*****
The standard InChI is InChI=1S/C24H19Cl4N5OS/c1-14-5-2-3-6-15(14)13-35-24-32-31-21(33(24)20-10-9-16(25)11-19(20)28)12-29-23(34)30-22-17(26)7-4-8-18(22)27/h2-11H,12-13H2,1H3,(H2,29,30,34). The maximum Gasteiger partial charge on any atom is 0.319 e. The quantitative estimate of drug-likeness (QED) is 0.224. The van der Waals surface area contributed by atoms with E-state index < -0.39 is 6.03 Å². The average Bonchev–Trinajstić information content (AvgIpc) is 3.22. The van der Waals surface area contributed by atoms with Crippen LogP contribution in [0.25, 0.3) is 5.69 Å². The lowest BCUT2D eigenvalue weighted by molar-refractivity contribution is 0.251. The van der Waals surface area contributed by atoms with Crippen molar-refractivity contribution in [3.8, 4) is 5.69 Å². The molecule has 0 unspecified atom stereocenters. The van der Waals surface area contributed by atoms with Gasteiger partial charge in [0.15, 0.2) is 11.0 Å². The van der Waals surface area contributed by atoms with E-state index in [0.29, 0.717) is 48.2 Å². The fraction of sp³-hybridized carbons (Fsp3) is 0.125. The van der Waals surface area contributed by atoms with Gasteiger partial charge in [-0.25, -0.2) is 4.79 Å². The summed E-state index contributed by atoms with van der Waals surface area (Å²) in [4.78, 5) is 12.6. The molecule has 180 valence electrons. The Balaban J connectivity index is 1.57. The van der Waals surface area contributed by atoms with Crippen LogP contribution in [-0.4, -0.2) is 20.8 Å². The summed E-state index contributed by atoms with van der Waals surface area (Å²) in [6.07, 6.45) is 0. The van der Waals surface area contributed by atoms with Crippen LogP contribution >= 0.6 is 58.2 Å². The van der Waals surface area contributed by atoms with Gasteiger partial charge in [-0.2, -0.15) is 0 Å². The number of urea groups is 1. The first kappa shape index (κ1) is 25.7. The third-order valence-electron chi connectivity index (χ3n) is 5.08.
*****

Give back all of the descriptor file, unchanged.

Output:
The standard InChI is InChI=1S/C24H19Cl4N5OS/c1-14-5-2-3-6-15(14)13-35-24-32-31-21(33(24)20-10-9-16(25)11-19(20)28)12-29-23(34)30-22-17(26)7-4-8-18(22)27/h2-11H,12-13H2,1H3,(H2,29,30,34). The maximum Gasteiger partial charge on any atom is 0.319 e. The quantitative estimate of drug-likeness (QED) is 0.224. The van der Waals surface area contributed by atoms with E-state index < -0.39 is 6.03 Å². The average Bonchev–Trinajstić information content (AvgIpc) is 3.22. The van der Waals surface area contributed by atoms with Crippen LogP contribution in [0.25, 0.3) is 5.69 Å². The lowest BCUT2D eigenvalue weighted by molar-refractivity contribution is 0.251. The van der Waals surface area contributed by atoms with Crippen molar-refractivity contribution in [3.8, 4) is 5.69 Å². The molecule has 0 unspecified atom stereocenters. The van der Waals surface area contributed by atoms with Gasteiger partial charge in [0.15, 0.2) is 11.0 Å². The van der Waals surface area contributed by atoms with E-state index in [0.29, 0.717) is 48.2 Å². The fraction of sp³-hybridized carbons (Fsp3) is 0.125. The van der Waals surface area contributed by atoms with Gasteiger partial charge in [-0.25, -0.2) is 4.79 Å². The summed E-state index contributed by atoms with van der Waals surface area (Å²) in [4.78, 5) is 12.6. The molecule has 180 valence electrons. The Balaban J connectivity index is 1.57. The van der Waals surface area contributed by atoms with Crippen LogP contribution in [-0.4, -0.2) is 20.8 Å². The summed E-state index contributed by atoms with van der Waals surface area (Å²) in [6.07, 6.45) is 0. The van der Waals surface area contributed by atoms with Crippen LogP contribution >= 0.6 is 58.2 Å². The van der Waals surface area contributed by atoms with Gasteiger partial charge in [-0.2, -0.15) is 0 Å². The number of urea groups is 1. The first kappa shape index (κ1) is 25.7. The third-order valence-electron chi connectivity index (χ3n) is 5.08.